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Utah Attorney General backs lawsuit accusing feds of censoring conservative views on social media

The case is set to be heard by the U.S. Supreme Court in March

By Kyle Dunphey - Utah News Dispatch | Feb 19, 2024

Spenser Heaps, Utah News Dispatch

The office of the Utah Attorney General at the Capitol in Salt Lake City is pictured on Tuesday, Jan. 16, 2024.

Utah is one of several states accusing federal officials of censuring content on social media related to the COVID-19 vaccine, mask mandates and “election-integrity issues.”

Utah Attorney General Sean Reyes signed onto an amicus brief to the U.S. Supreme Court in the case Murthy v. Missouri, which accuses the Biden Administration of colluding with Meta, Youtube and Twitter (the platform now referred to as X) to suppress conservative views on several highly controversial issues.

It’s the latest in almost two years of litigation from Missouri and Louisiana, which sued a number of government officials from the White House, FBI and Centers for Disease Control and Prevention in 2022.

A Louisiana judge later granted a preliminary injunction preventing, to some extent, a number of federal officials and departments from meeting with social media companies promoting the “removal, deletion, suppression, or reduction of content containing protected free speech.”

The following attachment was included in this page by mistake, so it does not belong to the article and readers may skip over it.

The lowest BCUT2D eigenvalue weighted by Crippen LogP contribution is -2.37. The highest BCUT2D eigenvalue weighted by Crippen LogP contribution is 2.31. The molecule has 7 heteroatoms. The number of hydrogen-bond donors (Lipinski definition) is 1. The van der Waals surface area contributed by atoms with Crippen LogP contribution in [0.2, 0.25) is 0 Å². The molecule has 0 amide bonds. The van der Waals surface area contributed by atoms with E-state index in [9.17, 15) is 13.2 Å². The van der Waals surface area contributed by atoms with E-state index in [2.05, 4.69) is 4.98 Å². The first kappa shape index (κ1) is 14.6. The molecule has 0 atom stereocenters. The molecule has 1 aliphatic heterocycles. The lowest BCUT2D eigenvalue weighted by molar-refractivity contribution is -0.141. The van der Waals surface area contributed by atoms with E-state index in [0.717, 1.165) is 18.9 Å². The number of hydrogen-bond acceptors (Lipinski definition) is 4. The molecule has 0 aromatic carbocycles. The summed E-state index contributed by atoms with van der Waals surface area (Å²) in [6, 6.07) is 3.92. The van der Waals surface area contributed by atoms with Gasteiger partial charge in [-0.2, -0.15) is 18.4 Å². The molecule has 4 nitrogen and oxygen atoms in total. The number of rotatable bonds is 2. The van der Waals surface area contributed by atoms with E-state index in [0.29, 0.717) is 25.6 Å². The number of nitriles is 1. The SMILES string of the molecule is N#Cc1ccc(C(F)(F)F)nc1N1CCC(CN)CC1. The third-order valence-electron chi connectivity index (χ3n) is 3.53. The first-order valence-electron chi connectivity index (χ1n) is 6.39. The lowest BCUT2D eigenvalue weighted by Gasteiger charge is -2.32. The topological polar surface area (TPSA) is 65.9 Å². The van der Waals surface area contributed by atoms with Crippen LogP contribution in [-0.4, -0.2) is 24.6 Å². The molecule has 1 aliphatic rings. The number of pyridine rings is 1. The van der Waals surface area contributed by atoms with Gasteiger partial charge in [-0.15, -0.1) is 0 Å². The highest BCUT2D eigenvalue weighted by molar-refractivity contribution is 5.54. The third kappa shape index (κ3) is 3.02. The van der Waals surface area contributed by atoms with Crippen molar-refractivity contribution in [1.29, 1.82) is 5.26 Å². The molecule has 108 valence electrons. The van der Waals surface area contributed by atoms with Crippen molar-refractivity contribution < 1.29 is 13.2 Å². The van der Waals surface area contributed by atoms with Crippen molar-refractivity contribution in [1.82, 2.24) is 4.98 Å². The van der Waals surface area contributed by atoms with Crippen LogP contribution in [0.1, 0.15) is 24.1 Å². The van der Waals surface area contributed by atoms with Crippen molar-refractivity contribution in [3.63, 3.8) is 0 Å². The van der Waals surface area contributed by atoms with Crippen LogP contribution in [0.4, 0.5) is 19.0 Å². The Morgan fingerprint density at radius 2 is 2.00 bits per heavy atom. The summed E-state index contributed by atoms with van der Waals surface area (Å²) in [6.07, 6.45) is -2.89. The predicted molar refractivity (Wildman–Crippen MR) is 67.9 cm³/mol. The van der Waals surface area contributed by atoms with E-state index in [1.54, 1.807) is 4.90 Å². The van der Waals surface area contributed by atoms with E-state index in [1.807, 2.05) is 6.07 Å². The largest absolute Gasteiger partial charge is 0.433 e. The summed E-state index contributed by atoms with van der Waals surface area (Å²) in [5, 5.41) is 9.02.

A Fifth Circuit Court of Appeals in September watered down the injunction, but did find that federal officials “likely” coerced social media companies, violating the First Amendment. The U.S. Supreme Court agreed to hear the case on March 18 after a petition from the federal government.

The brief signed on by Reyes this month asks the court to affirm the Fifth Circuit ruling. In it, the states argue “federal officials engaged in a years-long campaign to influence the content-moderation decisions of social media platforms by applying ‘unrelenting pressure’ to those platforms to change content-moderation policies to allow easier suppression of disfavored speech.”

The alleged censorship impacts states in two ways, the brief argues — at times, posts from state agencies were censored on social media in response to federal pressure. And it interfered with the states’ ability to hear from and engage with “their citizens’ views on matters of enormous public importance,” the states claim.

Alabama, Alaska, Florida, Georgia, Idaho, Iowa, Kansas, Ohio, Montana, Nebraska, South Carolina, South Dakota, Tennessee, Virginia, West Virginia, and the Republican-led Arizona Legislature all signed on to the brief.

Utah News Dispatch is a nonprofit, nonpartisan news source covering government, policy and the issues most impacting the lives of Utahns.


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